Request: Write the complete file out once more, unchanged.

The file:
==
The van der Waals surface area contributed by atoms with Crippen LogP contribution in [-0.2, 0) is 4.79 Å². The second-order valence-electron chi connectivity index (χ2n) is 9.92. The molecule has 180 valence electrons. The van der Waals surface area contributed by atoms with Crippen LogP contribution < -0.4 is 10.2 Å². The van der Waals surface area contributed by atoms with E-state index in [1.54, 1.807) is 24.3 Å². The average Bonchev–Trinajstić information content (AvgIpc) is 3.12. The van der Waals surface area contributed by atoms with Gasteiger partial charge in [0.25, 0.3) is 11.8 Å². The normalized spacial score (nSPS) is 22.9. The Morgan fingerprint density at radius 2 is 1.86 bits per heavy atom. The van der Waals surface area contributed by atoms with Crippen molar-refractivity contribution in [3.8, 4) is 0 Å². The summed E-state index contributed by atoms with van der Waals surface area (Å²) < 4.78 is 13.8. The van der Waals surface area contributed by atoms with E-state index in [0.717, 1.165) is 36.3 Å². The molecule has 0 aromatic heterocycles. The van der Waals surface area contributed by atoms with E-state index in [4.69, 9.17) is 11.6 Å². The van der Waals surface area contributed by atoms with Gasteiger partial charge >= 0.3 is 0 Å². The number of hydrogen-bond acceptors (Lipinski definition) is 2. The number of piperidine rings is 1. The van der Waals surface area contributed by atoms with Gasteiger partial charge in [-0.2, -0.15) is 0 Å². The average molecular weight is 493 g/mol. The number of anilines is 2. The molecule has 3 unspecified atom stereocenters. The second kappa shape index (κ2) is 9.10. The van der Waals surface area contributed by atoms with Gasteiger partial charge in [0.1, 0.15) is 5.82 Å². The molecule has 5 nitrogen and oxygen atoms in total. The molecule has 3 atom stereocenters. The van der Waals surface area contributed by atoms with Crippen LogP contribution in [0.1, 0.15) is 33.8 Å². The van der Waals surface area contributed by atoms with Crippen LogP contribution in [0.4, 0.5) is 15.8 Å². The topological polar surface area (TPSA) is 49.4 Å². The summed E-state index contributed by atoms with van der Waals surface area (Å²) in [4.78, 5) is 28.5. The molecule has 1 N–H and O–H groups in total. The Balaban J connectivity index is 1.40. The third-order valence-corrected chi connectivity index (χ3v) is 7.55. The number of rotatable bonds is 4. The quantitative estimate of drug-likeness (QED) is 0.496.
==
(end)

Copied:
The van der Waals surface area contributed by atoms with Crippen LogP contribution in [-0.2, 0) is 4.79 Å². The second-order valence-electron chi connectivity index (χ2n) is 9.92. The molecule has 180 valence electrons. The van der Waals surface area contributed by atoms with Crippen LogP contribution < -0.4 is 10.2 Å². The van der Waals surface area contributed by atoms with E-state index in [1.54, 1.807) is 24.3 Å². The average Bonchev–Trinajstić information content (AvgIpc) is 3.12. The van der Waals surface area contributed by atoms with Gasteiger partial charge in [0.25, 0.3) is 11.8 Å². The normalized spacial score (nSPS) is 22.9. The Morgan fingerprint density at radius 2 is 1.86 bits per heavy atom. The van der Waals surface area contributed by atoms with Crippen molar-refractivity contribution in [3.8, 4) is 0 Å². The summed E-state index contributed by atoms with van der Waals surface area (Å²) < 4.78 is 13.8. The van der Waals surface area contributed by atoms with E-state index in [0.717, 1.165) is 36.3 Å². The molecule has 0 aromatic heterocycles. The van der Waals surface area contributed by atoms with E-state index in [4.69, 9.17) is 11.6 Å². The van der Waals surface area contributed by atoms with Gasteiger partial charge >= 0.3 is 0 Å². The number of hydrogen-bond acceptors (Lipinski definition) is 2. The number of piperidine rings is 1. The van der Waals surface area contributed by atoms with Gasteiger partial charge in [-0.2, -0.15) is 0 Å². The average molecular weight is 493 g/mol. The number of anilines is 2. The molecule has 3 unspecified atom stereocenters. The second kappa shape index (κ2) is 9.10. The van der Waals surface area contributed by atoms with Gasteiger partial charge in [0.1, 0.15) is 5.82 Å². The molecule has 5 nitrogen and oxygen atoms in total. The molecule has 3 atom stereocenters. The van der Waals surface area contributed by atoms with Crippen LogP contribution in [0.1, 0.15) is 33.8 Å². The van der Waals surface area contributed by atoms with Crippen LogP contribution in [0.4, 0.5) is 15.8 Å². The topological polar surface area (TPSA) is 49.4 Å². The summed E-state index contributed by atoms with van der Waals surface area (Å²) in [4.78, 5) is 28.5. The molecule has 1 N–H and O–H groups in total. The Balaban J connectivity index is 1.40. The third-order valence-corrected chi connectivity index (χ3v) is 7.55. The number of rotatable bonds is 4. The quantitative estimate of drug-likeness (QED) is 0.496.